The War Hawks

Further Reading

Impressment: An American Perspective

Trade Embargoes: An American Perspective

Napoleonic Wars: A British Perspective

An American Perspective

The War Hawks were a coterie of about twenty Democratic Republicans who persuaded Congress into supporting a declaration of war against Britain. These young, vocal members from the South and the western U.S. were voted into the House during mid-term congressional elections in 1810. They were united by outrage regarding the British practice of impressment (or abduction) of American sailors, and the British Orders in Council which were crippling the American economy.

The War Hawks were fed up with the plodding diplomatic tactics of Presidents Thomas Jefferson and James Madison. They were convinced that a declaration of war was the only honourable response to these repeated violations.

The new Congress met for the first time in 1811. Before long, a handful of War Hawks took over key positions which gave them considerable influence on the course of congressional debate, as well as ready access to the government's coffers. Henry Clay was elected Speaker of the House of Representatives, Peter B. Porter took control of the House Committee on Foreign Affairs, and Langdon Cheves became Chairman of the Ways and Means Committee.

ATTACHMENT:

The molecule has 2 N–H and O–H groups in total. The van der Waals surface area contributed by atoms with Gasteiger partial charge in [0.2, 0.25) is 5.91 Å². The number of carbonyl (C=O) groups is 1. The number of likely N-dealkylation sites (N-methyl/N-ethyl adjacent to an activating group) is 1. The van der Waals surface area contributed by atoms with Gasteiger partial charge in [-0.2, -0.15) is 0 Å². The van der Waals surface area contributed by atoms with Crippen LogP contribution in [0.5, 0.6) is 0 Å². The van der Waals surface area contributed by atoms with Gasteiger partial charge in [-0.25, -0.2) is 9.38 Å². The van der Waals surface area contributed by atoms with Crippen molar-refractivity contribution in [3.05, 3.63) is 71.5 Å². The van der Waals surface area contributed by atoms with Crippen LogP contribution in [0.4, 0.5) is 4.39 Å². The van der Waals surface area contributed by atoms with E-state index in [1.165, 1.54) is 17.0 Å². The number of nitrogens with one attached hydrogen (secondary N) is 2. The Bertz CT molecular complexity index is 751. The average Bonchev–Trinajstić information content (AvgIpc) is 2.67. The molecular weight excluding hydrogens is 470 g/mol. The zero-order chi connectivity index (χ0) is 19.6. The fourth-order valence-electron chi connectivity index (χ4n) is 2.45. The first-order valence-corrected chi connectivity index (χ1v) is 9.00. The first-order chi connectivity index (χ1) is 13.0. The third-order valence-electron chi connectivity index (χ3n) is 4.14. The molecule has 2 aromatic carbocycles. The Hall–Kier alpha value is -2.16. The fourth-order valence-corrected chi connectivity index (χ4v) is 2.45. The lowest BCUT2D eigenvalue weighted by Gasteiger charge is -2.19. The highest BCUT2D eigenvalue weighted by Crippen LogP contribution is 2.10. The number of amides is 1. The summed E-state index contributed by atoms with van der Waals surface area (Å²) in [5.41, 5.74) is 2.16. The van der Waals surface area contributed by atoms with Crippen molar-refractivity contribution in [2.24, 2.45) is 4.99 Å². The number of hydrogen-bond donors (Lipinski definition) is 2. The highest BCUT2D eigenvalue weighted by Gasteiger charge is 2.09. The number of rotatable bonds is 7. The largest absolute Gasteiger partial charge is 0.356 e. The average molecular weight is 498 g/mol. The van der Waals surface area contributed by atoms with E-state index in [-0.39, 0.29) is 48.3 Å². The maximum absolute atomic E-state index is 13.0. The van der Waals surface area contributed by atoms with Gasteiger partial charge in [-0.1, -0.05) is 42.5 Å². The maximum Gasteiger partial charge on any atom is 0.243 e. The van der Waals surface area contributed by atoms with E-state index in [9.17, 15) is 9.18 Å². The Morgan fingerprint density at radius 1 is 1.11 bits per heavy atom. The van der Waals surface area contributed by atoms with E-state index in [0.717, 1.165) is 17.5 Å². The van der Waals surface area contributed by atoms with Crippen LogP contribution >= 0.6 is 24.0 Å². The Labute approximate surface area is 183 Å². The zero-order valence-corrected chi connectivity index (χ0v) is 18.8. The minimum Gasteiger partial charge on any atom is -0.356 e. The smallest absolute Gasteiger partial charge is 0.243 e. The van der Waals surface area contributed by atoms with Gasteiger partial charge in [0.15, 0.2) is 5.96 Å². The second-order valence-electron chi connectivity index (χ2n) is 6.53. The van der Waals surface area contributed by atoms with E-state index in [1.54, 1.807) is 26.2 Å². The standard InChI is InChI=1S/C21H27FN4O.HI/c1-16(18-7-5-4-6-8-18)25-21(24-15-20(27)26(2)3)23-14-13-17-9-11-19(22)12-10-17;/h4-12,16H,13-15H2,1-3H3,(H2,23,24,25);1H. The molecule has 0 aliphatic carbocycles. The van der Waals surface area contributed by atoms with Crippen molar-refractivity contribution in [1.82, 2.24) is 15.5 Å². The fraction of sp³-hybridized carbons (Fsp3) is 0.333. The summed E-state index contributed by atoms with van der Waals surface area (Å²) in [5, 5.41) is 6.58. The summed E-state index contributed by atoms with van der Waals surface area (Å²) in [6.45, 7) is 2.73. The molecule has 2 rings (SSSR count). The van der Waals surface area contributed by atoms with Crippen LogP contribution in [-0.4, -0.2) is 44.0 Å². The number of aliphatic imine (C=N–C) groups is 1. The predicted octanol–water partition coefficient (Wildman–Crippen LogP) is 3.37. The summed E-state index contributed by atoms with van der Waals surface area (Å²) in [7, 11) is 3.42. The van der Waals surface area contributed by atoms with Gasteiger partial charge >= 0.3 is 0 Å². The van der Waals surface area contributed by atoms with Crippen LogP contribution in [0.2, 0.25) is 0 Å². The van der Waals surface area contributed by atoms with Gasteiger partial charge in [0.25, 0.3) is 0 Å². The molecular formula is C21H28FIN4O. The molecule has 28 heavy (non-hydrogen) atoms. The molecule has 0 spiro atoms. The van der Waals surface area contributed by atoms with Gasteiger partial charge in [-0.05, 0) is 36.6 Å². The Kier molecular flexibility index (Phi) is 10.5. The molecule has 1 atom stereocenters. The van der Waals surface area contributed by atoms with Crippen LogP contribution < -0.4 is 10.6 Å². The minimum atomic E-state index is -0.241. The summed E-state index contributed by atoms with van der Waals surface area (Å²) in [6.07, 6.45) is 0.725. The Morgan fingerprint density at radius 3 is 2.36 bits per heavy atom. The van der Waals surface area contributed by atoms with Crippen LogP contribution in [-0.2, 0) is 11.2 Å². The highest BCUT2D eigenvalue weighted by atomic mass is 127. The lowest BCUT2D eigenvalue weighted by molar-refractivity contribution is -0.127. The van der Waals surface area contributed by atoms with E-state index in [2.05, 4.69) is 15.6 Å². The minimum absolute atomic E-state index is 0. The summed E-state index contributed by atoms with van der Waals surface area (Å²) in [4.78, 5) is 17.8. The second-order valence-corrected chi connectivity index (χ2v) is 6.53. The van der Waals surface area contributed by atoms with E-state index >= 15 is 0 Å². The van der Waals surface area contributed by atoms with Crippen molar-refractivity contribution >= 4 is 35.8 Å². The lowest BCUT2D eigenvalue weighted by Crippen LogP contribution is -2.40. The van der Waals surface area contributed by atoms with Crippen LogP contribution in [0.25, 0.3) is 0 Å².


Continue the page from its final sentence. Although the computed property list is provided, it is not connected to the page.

From November 1811 to June 1812, the War Hawks argued for war and the requisite financial and military preparations. Most congressmen were opposed to war, but many voted for increased military spending and an expanded militia. They were confident that Britain would yield to U.S. demands if it saw that America was seriously considering military action. After all, Britain was already deeply involved with the Napoleonic Wars in Europe.

Ultimately, the War Hawks were able to convince the majority of congressmen to vote in favour of this "second struggle for liberty". Although many members bickered over insignificant details (like whether or not to increase the U.S. navy), they tended to agree that it wasn't realistic to expect a peaceful and diplomatic conclusion to the ongoing conflict with Britain.